Cardiomyocytes, cardiac fibroblasts, and endothelial and smooth muscle cells show a wide expression of ACE2.[17] Furthermore, degradation products produced by ACE2 proved cardioprotective through antihypertrophic, antifibrotic, and antithrombotic effects.[18] Cardiac troponin I and N-terminal pro–B-type natriuretic peptide were found to be elevated in COVID-19 patients besides to arrhythmias,[19] and this raised the notion of viral myocarditis in SARS-CoV 2, although fulminant myocarditis in response to cytokine storm was also suggested. This was challenged in the published data on the first cardiac autopsy of COVID-19 cases,[13] which revealed individual cell myocyte necrosis and few lymphocytes adjacent to degenerating myocytes.

Nicin et al.[20] compared the expression of ACE and ACE2 in the different cardiac cell types between normal heart and patients with heart failure and aortic stenosis. ACE2 in cardiomyocytes of patients with heart disease was significantly elevated compared with healthy hearts. Moreover, patients treated with ACE inhibitors showed higher ACE2 expression with more than 4-fold increase in ACE1/ACE2 ratio. The currently increasing debate on the impact of ACE inhibitors and AT1 receptor blockers on COVID-19 is crucial since the use of these drugs increases ACE2 expression which enhances susceptibility to viral invasion but might ameliorate the ongoing pulmonary and cardiac pathology.


  Pancreatic Pathogenesis Top


As the human endocrine pancreas expresses ACE2,[21] the coronavirus might enter islets and cause acute β-cell dysfunction.[22] This was postulated in the study of Yang et al.[22] on 39 SARS-CoV patients. The authors reported that 20 of 39 patients, who were not diabetic, nor received corticosteroids prior to the illness, developed diabetes during the SARS-CoV infection and two of them remained diabetic after 3 years.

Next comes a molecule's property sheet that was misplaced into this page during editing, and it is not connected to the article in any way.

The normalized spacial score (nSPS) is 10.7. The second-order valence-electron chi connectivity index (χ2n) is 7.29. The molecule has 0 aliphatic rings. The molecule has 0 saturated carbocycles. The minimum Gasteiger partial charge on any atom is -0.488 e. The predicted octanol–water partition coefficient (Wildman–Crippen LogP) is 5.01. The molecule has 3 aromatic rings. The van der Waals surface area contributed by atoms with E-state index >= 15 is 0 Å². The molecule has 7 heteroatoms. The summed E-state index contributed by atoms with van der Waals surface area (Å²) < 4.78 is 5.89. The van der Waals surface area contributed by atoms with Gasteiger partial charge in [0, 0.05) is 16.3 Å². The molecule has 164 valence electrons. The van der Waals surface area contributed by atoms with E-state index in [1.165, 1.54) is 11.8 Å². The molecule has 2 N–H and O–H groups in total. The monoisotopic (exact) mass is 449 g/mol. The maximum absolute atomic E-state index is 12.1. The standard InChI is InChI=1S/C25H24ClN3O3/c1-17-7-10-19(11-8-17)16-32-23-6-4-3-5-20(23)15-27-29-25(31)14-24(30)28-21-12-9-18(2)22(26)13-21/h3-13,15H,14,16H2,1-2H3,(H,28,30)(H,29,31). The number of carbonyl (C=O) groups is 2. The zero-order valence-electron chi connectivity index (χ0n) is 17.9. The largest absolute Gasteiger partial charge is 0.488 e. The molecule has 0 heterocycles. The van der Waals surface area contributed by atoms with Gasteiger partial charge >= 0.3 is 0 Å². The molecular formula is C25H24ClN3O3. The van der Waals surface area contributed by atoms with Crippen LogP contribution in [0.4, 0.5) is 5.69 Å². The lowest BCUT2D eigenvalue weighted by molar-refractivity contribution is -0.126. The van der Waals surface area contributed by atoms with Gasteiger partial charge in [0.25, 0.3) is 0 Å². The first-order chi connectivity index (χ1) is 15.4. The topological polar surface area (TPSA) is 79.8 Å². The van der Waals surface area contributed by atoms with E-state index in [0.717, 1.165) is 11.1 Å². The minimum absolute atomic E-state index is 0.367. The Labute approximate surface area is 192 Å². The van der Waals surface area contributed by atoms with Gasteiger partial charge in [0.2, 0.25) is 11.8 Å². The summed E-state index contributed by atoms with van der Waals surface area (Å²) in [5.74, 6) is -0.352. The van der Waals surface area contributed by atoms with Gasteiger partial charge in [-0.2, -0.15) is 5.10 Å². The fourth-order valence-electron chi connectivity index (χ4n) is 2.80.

In the literature, only one study monitored glycemic status in COVID-19 patients[23] and followed blood glucose levels of 1000 patients in US hospitals between March 1 and April 6, 2020. Mortality was found to be increased 7-fold in COVID-19 patients who were not diabetic prior to infection but developed uncontrollable hyperglycemia in hospital. This observation raises attention to possibility of pancreatic beta-cell damage in COVID-19 patients.

From a different perspective, diabetic patients are prone to infections, and this may increase the morbidities and mortality of COVID-19 in diabetic patients. Brufsky 2020[24] suggested that uncontrolled hyperglycemia upregulates glycosylated ACE2 which favors viral invasion.


  Gastrointestinal Tract Pathogenesis Top


Different segments of the gastrointestinal system including esophagus, stomach, small intestine, and colon and especially the enterocytes are known to express ACE2,[25] and stool samples of many COVID-19 cases tested positive for the SARS-CoV2 virus RNA. A study of 95 COVID-19 patients[26] showed that 58 cases suffered GIT symptoms, of which 11 (11.6%) occurred on admission, excluding the possibility that these symptoms were due to the side effects of pharmacological measures given to patients. Endoscopy was carried out in some patients and revealed esophageal bleeding and ulcers, and SARS-CoV-2 RNA was detected in the esophagus, stomach, duodenum, and rectum specimens from severe cases. Diarrhea, nausea, and vomiting were the most common GIT presentations, pointing to the fact that the GIT might be a target for SARS-CoV-2 virus.[26],[27]


  Neuronal Pathogenesis Top